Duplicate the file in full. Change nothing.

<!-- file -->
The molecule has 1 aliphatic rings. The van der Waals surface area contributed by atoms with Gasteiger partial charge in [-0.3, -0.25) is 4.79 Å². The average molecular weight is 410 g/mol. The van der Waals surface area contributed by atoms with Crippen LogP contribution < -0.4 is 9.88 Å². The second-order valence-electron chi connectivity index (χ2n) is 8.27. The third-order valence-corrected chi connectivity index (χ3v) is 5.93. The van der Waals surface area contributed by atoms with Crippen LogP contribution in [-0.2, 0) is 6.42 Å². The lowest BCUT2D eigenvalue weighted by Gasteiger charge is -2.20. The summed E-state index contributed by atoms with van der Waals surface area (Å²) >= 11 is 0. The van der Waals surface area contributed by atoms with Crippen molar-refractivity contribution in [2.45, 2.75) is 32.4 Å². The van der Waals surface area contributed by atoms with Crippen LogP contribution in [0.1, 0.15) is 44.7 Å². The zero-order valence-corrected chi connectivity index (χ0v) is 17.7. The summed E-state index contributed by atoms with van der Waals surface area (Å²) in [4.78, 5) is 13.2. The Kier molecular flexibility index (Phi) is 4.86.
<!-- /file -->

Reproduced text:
The molecule has 1 aliphatic rings. The van der Waals surface area contributed by atoms with Gasteiger partial charge in [-0.3, -0.25) is 4.79 Å². The average molecular weight is 410 g/mol. The van der Waals surface area contributed by atoms with Crippen LogP contribution < -0.4 is 9.88 Å². The second-order valence-electron chi connectivity index (χ2n) is 8.27. The third-order valence-corrected chi connectivity index (χ3v) is 5.93. The van der Waals surface area contributed by atoms with Crippen LogP contribution in [-0.2, 0) is 6.42 Å². The lowest BCUT2D eigenvalue weighted by Gasteiger charge is -2.20. The summed E-state index contributed by atoms with van der Waals surface area (Å²) >= 11 is 0. The van der Waals surface area contributed by atoms with Crippen molar-refractivity contribution in [2.45, 2.75) is 32.4 Å². The van der Waals surface area contributed by atoms with Crippen LogP contribution in [0.1, 0.15) is 44.7 Å². The zero-order valence-corrected chi connectivity index (χ0v) is 17.7. The summed E-state index contributed by atoms with van der Waals surface area (Å²) in [4.78, 5) is 13.2. The Kier molecular flexibility index (Phi) is 4.86.